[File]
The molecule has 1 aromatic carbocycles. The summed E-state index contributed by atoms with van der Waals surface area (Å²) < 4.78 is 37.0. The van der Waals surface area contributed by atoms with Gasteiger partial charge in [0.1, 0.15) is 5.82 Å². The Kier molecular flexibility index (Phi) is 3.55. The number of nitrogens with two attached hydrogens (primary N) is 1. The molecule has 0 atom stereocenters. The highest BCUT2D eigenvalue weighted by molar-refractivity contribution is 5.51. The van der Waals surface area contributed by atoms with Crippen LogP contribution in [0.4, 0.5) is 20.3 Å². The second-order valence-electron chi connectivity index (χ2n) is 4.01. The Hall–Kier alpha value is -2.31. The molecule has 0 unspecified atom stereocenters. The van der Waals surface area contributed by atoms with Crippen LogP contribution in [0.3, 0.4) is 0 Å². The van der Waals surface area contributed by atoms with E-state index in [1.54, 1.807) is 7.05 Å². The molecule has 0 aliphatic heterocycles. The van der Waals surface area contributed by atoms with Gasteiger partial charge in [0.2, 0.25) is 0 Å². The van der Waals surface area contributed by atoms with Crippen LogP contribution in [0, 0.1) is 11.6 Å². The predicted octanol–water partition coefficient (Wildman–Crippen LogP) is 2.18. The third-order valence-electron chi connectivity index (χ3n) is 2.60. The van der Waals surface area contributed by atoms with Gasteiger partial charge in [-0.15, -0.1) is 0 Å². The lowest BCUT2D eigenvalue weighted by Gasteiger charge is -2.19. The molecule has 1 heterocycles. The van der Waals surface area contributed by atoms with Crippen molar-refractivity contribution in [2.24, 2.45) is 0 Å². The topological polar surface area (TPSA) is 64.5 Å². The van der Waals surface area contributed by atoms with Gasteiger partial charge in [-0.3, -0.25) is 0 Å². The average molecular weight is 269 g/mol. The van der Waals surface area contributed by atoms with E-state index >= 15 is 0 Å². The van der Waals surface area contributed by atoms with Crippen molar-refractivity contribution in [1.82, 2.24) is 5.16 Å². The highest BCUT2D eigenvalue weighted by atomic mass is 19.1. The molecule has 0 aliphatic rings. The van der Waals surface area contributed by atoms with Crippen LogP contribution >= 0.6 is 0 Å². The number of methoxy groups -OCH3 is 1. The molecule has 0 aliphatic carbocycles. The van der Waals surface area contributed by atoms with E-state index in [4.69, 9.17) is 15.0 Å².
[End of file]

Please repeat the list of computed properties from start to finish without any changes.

The molecule has 1 aromatic carbocycles. The summed E-state index contributed by atoms with van der Waals surface area (Å²) < 4.78 is 37.0. The van der Waals surface area contributed by atoms with Gasteiger partial charge in [0.1, 0.15) is 5.82 Å². The Kier molecular flexibility index (Phi) is 3.55. The number of nitrogens with two attached hydrogens (primary N) is 1. The molecule has 0 atom stereocenters. The highest BCUT2D eigenvalue weighted by molar-refractivity contribution is 5.51. The van der Waals surface area contributed by atoms with Crippen LogP contribution in [0.4, 0.5) is 20.3 Å². The second-order valence-electron chi connectivity index (χ2n) is 4.01. The Hall–Kier alpha value is -2.31. The molecule has 0 unspecified atom stereocenters. The van der Waals surface area contributed by atoms with Crippen LogP contribution in [0.3, 0.4) is 0 Å². The van der Waals surface area contributed by atoms with E-state index in [1.54, 1.807) is 7.05 Å². The molecule has 0 aliphatic heterocycles. The van der Waals surface area contributed by atoms with Gasteiger partial charge in [0.2, 0.25) is 0 Å². The van der Waals surface area contributed by atoms with Crippen LogP contribution in [0, 0.1) is 11.6 Å². The predicted octanol–water partition coefficient (Wildman–Crippen LogP) is 2.18. The third-order valence-electron chi connectivity index (χ3n) is 2.60. The van der Waals surface area contributed by atoms with Gasteiger partial charge in [-0.15, -0.1) is 0 Å². The lowest BCUT2D eigenvalue weighted by Gasteiger charge is -2.19. The molecule has 1 heterocycles. The van der Waals surface area contributed by atoms with Crippen molar-refractivity contribution in [2.24, 2.45) is 0 Å². The topological polar surface area (TPSA) is 64.5 Å². The van der Waals surface area contributed by atoms with Gasteiger partial charge in [-0.3, -0.25) is 0 Å². The average molecular weight is 269 g/mol. The van der Waals surface area contributed by atoms with E-state index >= 15 is 0 Å². The van der Waals surface area contributed by atoms with Crippen molar-refractivity contribution in [1.82, 2.24) is 5.16 Å². The highest BCUT2D eigenvalue weighted by atomic mass is 19.1. The molecule has 0 aliphatic rings. The van der Waals surface area contributed by atoms with Crippen LogP contribution >= 0.6 is 0 Å². The number of methoxy groups -OCH3 is 1. The molecule has 0 aliphatic carbocycles. The van der Waals surface area contributed by atoms with E-state index in [4.69, 9.17) is 15.0 Å².